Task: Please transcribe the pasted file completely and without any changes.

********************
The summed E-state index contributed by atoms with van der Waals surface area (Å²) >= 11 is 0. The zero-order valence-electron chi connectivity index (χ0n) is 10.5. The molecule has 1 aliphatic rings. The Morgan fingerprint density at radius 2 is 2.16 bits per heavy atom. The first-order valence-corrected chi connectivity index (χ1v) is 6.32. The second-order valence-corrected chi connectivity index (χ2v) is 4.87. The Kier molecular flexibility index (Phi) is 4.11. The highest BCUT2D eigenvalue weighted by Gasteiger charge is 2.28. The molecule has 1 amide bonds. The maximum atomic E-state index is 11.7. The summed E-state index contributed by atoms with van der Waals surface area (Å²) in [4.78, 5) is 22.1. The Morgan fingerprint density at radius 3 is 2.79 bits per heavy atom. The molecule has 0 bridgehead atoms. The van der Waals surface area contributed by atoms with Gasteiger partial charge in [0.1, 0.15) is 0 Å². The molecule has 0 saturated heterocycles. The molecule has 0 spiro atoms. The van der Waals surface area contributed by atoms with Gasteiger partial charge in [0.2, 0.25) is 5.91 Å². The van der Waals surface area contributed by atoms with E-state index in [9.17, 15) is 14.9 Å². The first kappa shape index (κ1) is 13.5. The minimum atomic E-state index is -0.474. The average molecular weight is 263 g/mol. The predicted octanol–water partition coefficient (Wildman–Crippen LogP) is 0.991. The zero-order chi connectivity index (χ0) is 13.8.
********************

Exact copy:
The summed E-state index contributed by atoms with van der Waals surface area (Å²) >= 11 is 0. The zero-order valence-electron chi connectivity index (χ0n) is 10.5. The molecule has 1 aliphatic rings. The Morgan fingerprint density at radius 2 is 2.16 bits per heavy atom. The first-order valence-corrected chi connectivity index (χ1v) is 6.32. The second-order valence-corrected chi connectivity index (χ2v) is 4.87. The Kier molecular flexibility index (Phi) is 4.11. The highest BCUT2D eigenvalue weighted by Gasteiger charge is 2.28. The molecule has 1 amide bonds. The maximum atomic E-state index is 11.7. The summed E-state index contributed by atoms with van der Waals surface area (Å²) in [4.78, 5) is 22.1. The Morgan fingerprint density at radius 3 is 2.79 bits per heavy atom. The molecule has 0 bridgehead atoms. The van der Waals surface area contributed by atoms with Gasteiger partial charge in [0.1, 0.15) is 0 Å². The molecule has 0 saturated heterocycles. The molecule has 0 spiro atoms. The van der Waals surface area contributed by atoms with Gasteiger partial charge in [0.2, 0.25) is 5.91 Å². The van der Waals surface area contributed by atoms with E-state index in [9.17, 15) is 14.9 Å². The first kappa shape index (κ1) is 13.5. The minimum atomic E-state index is -0.474. The average molecular weight is 263 g/mol. The predicted octanol–water partition coefficient (Wildman–Crippen LogP) is 0.991. The zero-order chi connectivity index (χ0) is 13.8.